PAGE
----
Support for the Internet Protocol version 6 is available on Linux since 1996. The kernel implements this functionality, which is usually active and enabled by default on all the major distributions, via the “ipv6” module. Sometimes, for various reasons, it may be desirable to temporarily or permanently disable IPv6 networking.
Tlp is a command line utility we can use to optimize power consumption on Linux. It provides reasonable defaults, and, at the same time, an easy to understand text-based configuration file we can use to create our own setup. An external project provides a user-friendly GTK frontend to Tlp written in Python: Tlpui.
In previous Ansible tutorials we saw how easy it is to understand the basic concepts of this fantastic automation tool, how to write our first playbooks, how to organize tasks into roles, and how to use Ansible Vault to protect sensitive data. This time, we focus on an interactive tool which let us execute tasks on the fly, targeting single hosts or host groups: the Ansible console.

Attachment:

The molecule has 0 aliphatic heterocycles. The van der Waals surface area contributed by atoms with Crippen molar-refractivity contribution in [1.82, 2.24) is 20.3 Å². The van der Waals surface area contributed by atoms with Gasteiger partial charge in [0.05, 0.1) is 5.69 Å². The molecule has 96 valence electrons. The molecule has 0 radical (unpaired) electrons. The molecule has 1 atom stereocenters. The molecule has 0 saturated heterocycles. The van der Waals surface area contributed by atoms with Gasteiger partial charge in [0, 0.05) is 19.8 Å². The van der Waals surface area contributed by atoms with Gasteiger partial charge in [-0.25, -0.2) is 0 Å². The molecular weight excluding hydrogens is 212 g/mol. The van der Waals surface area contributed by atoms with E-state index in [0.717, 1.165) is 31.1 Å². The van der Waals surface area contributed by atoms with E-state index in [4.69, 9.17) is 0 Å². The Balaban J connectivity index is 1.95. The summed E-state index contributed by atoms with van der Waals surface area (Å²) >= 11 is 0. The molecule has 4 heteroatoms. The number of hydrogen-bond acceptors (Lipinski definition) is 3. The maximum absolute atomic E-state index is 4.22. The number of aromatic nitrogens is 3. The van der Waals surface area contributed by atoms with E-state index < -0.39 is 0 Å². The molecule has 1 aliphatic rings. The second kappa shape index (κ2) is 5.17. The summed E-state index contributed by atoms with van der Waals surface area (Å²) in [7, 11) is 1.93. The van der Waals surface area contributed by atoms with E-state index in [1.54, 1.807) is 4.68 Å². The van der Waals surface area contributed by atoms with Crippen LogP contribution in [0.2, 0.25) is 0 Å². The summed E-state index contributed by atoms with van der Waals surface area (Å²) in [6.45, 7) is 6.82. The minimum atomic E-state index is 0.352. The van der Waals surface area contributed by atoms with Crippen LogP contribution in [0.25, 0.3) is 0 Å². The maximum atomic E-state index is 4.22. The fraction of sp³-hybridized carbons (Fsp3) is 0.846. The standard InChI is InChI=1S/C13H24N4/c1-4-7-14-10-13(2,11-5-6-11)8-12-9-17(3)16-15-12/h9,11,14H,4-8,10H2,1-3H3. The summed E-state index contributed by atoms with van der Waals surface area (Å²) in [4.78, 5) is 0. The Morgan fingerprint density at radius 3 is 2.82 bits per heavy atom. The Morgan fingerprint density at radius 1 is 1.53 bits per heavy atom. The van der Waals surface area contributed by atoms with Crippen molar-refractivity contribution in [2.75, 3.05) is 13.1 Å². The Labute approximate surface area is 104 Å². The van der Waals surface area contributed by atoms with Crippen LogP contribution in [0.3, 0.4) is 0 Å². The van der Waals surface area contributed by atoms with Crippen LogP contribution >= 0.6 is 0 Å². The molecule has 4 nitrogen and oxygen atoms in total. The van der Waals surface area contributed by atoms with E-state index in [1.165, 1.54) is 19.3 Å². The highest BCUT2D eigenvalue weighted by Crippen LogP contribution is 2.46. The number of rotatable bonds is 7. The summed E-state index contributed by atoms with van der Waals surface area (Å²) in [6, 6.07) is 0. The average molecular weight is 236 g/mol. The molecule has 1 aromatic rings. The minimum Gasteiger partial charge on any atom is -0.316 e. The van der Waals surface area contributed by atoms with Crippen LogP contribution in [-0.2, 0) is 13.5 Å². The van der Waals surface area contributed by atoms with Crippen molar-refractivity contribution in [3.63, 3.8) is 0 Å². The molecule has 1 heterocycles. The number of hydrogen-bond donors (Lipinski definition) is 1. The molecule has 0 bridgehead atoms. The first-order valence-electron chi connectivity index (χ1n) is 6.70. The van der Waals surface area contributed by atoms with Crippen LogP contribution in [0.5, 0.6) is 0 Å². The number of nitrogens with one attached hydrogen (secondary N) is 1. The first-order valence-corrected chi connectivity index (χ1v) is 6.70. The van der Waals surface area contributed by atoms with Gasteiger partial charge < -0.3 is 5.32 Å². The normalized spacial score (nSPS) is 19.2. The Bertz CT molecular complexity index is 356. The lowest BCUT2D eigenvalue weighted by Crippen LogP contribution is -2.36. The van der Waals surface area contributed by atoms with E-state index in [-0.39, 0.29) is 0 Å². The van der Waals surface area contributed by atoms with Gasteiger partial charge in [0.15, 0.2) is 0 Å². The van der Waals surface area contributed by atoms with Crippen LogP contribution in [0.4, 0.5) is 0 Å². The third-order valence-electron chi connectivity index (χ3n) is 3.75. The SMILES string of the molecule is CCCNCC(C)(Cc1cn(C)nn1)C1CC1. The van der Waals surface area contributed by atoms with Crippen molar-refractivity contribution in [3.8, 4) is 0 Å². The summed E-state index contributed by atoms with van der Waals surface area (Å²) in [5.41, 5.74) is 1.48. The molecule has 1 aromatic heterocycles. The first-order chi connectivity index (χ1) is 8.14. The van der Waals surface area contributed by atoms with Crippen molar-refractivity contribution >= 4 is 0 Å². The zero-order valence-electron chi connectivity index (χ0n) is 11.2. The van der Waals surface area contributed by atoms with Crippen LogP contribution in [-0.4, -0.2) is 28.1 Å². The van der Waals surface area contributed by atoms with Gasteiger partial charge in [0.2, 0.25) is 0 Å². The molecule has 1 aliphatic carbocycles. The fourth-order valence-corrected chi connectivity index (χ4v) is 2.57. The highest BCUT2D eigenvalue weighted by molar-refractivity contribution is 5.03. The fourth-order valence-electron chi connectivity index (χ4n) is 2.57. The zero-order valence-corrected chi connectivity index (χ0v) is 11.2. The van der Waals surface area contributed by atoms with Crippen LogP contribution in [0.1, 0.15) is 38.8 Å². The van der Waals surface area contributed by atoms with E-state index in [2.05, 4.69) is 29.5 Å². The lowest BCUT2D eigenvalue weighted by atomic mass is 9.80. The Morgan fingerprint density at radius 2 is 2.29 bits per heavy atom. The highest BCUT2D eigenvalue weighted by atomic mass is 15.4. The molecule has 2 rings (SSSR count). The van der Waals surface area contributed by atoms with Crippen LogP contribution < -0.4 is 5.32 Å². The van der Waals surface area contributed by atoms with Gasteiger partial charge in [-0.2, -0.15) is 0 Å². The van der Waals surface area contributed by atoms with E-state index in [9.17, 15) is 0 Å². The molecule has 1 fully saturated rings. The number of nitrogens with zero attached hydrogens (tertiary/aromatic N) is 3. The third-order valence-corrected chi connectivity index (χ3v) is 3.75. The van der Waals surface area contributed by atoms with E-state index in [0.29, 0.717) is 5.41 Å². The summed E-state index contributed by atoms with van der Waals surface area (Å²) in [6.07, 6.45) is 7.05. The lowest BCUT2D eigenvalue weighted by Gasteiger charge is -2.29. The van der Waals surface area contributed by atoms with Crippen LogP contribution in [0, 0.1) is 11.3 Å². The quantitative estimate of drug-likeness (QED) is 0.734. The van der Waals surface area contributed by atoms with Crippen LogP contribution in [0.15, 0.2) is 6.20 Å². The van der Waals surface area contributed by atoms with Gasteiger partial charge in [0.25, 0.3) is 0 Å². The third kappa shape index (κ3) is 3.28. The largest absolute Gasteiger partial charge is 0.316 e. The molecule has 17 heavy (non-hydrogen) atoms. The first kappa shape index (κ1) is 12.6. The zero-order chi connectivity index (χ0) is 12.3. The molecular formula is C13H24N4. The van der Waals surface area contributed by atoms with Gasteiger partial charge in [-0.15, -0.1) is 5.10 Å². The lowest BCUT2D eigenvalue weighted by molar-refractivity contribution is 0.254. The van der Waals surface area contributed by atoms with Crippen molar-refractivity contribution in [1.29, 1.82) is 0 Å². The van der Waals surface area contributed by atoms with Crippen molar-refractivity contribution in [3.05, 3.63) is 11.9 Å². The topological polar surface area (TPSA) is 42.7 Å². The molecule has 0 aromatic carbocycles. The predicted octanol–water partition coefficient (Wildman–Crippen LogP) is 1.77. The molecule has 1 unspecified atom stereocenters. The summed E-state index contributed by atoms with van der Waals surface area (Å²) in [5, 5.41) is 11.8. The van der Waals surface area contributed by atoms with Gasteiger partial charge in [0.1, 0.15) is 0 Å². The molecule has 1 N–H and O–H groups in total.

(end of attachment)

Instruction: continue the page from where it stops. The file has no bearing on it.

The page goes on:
The ability to create secure shell scripts is essential not only for system administrators, but also for users who wants to automate repetitive tasks. Sometimes, from our shell scripts, we need to provide the user with some kind of information, ask him/her to provide some input, choose from a set of alternatives, or just ask for his/her confirmation before performing a potentially dangerous operation. All those actions, can be performed from the command line, of course, but to make our scripts more user-friendly, we can use of Whiptail to customize and display textual widgets.
Rfkill is an utility available in the vast majority of Linux distributions, and often installed by default. The utility allows us to list, enable or disable various types of wireless interfaces like WIFI or Bluetooth on Linux.